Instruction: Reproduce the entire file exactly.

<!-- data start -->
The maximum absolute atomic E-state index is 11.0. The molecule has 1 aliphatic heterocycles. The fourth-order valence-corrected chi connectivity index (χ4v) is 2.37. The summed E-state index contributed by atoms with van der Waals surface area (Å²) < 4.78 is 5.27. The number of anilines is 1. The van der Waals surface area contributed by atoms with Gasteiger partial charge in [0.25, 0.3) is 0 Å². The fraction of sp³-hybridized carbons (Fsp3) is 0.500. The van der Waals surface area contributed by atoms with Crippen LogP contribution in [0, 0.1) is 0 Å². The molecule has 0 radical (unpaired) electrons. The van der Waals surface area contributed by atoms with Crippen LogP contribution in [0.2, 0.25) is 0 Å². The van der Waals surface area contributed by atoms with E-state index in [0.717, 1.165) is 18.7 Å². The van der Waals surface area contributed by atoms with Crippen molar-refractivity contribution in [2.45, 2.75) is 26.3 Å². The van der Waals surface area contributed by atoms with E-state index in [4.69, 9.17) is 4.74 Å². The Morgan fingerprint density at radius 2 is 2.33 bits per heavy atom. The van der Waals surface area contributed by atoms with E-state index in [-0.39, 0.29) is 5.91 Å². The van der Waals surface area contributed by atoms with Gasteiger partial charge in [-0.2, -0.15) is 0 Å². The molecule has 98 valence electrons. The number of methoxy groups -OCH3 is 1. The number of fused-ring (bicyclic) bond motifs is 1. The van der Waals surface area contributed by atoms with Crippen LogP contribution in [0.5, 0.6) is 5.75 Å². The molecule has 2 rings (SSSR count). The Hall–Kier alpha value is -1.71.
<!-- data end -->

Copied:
The maximum absolute atomic E-state index is 11.0. The molecule has 1 aliphatic heterocycles. The fourth-order valence-corrected chi connectivity index (χ4v) is 2.37. The summed E-state index contributed by atoms with van der Waals surface area (Å²) < 4.78 is 5.27. The number of anilines is 1. The van der Waals surface area contributed by atoms with Gasteiger partial charge in [0.25, 0.3) is 0 Å². The fraction of sp³-hybridized carbons (Fsp3) is 0.500. The van der Waals surface area contributed by atoms with Crippen LogP contribution in [0, 0.1) is 0 Å². The molecule has 0 radical (unpaired) electrons. The van der Waals surface area contributed by atoms with Crippen LogP contribution in [0.2, 0.25) is 0 Å². The van der Waals surface area contributed by atoms with E-state index in [0.717, 1.165) is 18.7 Å². The van der Waals surface area contributed by atoms with Crippen molar-refractivity contribution in [2.45, 2.75) is 26.3 Å². The van der Waals surface area contributed by atoms with E-state index in [4.69, 9.17) is 4.74 Å². The Morgan fingerprint density at radius 2 is 2.33 bits per heavy atom. The van der Waals surface area contributed by atoms with E-state index in [-0.39, 0.29) is 5.91 Å². The van der Waals surface area contributed by atoms with Gasteiger partial charge in [-0.2, -0.15) is 0 Å². The molecule has 98 valence electrons. The number of methoxy groups -OCH3 is 1. The number of fused-ring (bicyclic) bond motifs is 1. The van der Waals surface area contributed by atoms with Crippen LogP contribution in [0.5, 0.6) is 5.75 Å². The molecule has 2 rings (SSSR count). The Hall–Kier alpha value is -1.71.